Hedge funds cut wagers on a gold rally for the first time in three weeks on mounting speculation central banks will curb record stimulus and as this year’s slump in bullion spurred losses for billionaire John Paulson.
The funds and other large speculators lowered their net- long position by 4.1% to 54,779 futures and options by June 11, U.S. Commodity Futures Trading Commission data show. Net-bullish wagers across 18 U.S.-traded commodities rose 0.1%. Bearish copper bets more than doubled as the metal had its longest slump since November. Cocoa holdings advanced to the highest since 2008 before the biggest weekly slide since January.
The Bank of Japan left a lending program unchanged on June 11 and refrained from expanding its toolkit for tackling volatility in bonds. Federal Reserve policy makers meeting this week may discuss slowing $85 billion of monthly debt purchases amid signs of a sustained economic recovery. Gold surged 70% as the Fed bought $2.3 trillion of debt from December 2008 through June 2011. Paulson’s Gold Fund tumbled 13% in May, extending this year’s loss to 54%.
“There’s definitely a concern that if the Fed starts to remove the monthly purchases, that’s certainly signaling a strengthening in conditions, and that puts a bid into the dollar and certainly at the margin hurts gold,” said Ted Harper, a fund manager at Frost Investment Advisors LLC in Houston, who helps manage more than $9 billion of assets. Paulson’s “returns are emblematic of the difficult environment that gold investors have been facing,” he said.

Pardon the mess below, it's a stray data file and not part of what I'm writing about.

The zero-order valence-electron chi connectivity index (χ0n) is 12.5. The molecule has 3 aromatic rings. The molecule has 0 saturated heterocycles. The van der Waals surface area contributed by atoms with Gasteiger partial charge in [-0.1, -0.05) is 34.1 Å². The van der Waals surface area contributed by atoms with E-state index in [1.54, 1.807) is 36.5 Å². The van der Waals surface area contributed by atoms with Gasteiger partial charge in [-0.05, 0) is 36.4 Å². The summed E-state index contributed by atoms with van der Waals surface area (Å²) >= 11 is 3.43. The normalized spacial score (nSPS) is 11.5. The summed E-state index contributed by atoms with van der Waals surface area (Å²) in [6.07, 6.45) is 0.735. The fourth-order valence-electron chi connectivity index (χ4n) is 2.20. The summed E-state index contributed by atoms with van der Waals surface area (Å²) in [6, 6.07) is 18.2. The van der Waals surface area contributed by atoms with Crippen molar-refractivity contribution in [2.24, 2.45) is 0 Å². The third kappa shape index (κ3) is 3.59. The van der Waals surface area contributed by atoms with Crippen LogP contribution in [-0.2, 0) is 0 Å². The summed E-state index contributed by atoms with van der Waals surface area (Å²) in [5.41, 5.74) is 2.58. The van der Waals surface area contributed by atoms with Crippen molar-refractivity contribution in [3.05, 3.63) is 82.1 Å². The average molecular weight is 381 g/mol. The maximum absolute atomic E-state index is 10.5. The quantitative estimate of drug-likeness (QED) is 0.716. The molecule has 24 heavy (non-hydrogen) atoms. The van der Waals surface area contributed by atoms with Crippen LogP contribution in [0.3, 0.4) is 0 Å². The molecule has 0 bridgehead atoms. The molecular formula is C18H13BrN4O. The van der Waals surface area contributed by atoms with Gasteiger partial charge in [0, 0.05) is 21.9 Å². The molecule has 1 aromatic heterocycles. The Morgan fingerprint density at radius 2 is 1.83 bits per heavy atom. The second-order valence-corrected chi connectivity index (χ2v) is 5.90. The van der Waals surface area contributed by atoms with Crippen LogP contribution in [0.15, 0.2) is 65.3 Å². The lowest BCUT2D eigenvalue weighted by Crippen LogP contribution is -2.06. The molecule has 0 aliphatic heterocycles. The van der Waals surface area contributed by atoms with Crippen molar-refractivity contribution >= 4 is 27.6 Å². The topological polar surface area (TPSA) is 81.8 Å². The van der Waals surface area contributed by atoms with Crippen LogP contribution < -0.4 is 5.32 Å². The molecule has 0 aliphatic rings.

Gold futures tumbled into a bear market in April and are now down 17% since the start of the year at $1,384.70 an ounce, heading for the first annual decline since 2000. Bullish bets slumped 78% from a record in August 2011 and the metal is 28% below its all-time high of $1,923.70 reached in September 2011. Prices advanced 0.3% last week.
The Standard & Poor’s GSCI Spot Index of 24 commodities rose less than 0.1% last week, while the UBS Bloomberg CMCI gauge of 27 raw materials lost 0.8%. The MSCI All- Country World Index of equities fell 0.7% and the dollar was down 1.2% against six major trading partners. A Bank of America Corp. index shows Treasuries returned 0.3%.
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